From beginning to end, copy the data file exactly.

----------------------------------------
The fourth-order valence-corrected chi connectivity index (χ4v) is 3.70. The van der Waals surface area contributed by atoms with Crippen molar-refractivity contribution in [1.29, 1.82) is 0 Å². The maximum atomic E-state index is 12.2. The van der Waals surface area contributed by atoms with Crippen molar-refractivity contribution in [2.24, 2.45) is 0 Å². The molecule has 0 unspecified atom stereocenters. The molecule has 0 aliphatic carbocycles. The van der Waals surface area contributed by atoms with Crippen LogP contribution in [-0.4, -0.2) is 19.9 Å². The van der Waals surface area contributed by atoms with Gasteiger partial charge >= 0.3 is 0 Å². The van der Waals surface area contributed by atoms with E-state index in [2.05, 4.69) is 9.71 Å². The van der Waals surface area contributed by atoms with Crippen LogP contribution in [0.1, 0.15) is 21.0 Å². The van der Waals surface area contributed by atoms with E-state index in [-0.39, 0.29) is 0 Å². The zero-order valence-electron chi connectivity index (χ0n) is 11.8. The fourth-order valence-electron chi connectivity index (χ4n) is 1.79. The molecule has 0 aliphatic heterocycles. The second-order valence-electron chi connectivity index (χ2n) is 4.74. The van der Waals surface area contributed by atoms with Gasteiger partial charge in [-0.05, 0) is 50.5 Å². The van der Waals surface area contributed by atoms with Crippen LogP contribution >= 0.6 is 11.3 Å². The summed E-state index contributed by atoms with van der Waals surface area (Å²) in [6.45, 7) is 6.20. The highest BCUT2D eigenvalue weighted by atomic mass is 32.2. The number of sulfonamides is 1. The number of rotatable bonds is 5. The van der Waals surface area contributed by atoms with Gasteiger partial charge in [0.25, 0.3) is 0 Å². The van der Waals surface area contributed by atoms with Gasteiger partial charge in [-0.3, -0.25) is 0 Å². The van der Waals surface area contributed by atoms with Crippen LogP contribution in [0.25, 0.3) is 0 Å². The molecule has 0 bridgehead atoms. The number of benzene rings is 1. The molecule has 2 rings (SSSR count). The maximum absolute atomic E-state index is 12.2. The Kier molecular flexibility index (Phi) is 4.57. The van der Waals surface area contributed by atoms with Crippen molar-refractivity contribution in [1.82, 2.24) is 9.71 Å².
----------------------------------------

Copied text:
The fourth-order valence-corrected chi connectivity index (χ4v) is 3.70. The van der Waals surface area contributed by atoms with Crippen molar-refractivity contribution in [1.29, 1.82) is 0 Å². The maximum atomic E-state index is 12.2. The van der Waals surface area contributed by atoms with Crippen molar-refractivity contribution in [2.24, 2.45) is 0 Å². The molecule has 0 unspecified atom stereocenters. The molecule has 0 aliphatic carbocycles. The van der Waals surface area contributed by atoms with Crippen LogP contribution in [-0.4, -0.2) is 19.9 Å². The van der Waals surface area contributed by atoms with Gasteiger partial charge >= 0.3 is 0 Å². The van der Waals surface area contributed by atoms with E-state index in [2.05, 4.69) is 9.71 Å². The van der Waals surface area contributed by atoms with Crippen LogP contribution in [0.1, 0.15) is 21.0 Å². The van der Waals surface area contributed by atoms with E-state index in [-0.39, 0.29) is 0 Å². The zero-order valence-electron chi connectivity index (χ0n) is 11.8. The fourth-order valence-electron chi connectivity index (χ4n) is 1.79. The molecule has 0 aliphatic heterocycles. The second-order valence-electron chi connectivity index (χ2n) is 4.74. The van der Waals surface area contributed by atoms with Gasteiger partial charge in [-0.05, 0) is 50.5 Å². The van der Waals surface area contributed by atoms with Crippen LogP contribution >= 0.6 is 11.3 Å². The summed E-state index contributed by atoms with van der Waals surface area (Å²) in [6.45, 7) is 6.20. The highest BCUT2D eigenvalue weighted by atomic mass is 32.2. The number of sulfonamides is 1. The number of rotatable bonds is 5. The van der Waals surface area contributed by atoms with Gasteiger partial charge in [0.25, 0.3) is 0 Å². The van der Waals surface area contributed by atoms with Gasteiger partial charge in [-0.3, -0.25) is 0 Å². The van der Waals surface area contributed by atoms with Crippen LogP contribution in [0.25, 0.3) is 0 Å². The molecule has 0 bridgehead atoms. The number of benzene rings is 1. The molecule has 2 rings (SSSR count). The maximum absolute atomic E-state index is 12.2. The Kier molecular flexibility index (Phi) is 4.57. The van der Waals surface area contributed by atoms with Crippen molar-refractivity contribution in [1.82, 2.24) is 9.71 Å².